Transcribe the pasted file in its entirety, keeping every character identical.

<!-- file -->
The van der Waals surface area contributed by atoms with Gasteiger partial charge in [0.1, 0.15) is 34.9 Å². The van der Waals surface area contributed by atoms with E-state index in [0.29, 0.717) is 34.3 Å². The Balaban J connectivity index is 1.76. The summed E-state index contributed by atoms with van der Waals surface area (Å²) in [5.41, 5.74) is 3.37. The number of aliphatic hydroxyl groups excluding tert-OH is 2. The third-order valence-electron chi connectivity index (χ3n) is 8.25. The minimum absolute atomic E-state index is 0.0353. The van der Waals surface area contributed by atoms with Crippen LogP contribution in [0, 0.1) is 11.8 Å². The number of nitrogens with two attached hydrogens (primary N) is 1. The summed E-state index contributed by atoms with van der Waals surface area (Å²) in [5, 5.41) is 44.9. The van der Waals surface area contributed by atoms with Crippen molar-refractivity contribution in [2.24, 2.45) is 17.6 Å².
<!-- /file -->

The van der Waals surface area contributed by atoms with Gasteiger partial charge in [0.1, 0.15) is 34.9 Å². The van der Waals surface area contributed by atoms with E-state index in [0.29, 0.717) is 34.3 Å². The Balaban J connectivity index is 1.76. The summed E-state index contributed by atoms with van der Waals surface area (Å²) in [5.41, 5.74) is 3.37. The number of aliphatic hydroxyl groups excluding tert-OH is 2. The third-order valence-electron chi connectivity index (χ3n) is 8.25. The minimum absolute atomic E-state index is 0.0353. The van der Waals surface area contributed by atoms with Crippen LogP contribution in [0, 0.1) is 11.8 Å². The number of nitrogens with two attached hydrogens (primary N) is 1. The summed E-state index contributed by atoms with van der Waals surface area (Å²) in [5, 5.41) is 44.9. The van der Waals surface area contributed by atoms with Crippen molar-refractivity contribution in [2.24, 2.45) is 17.6 Å².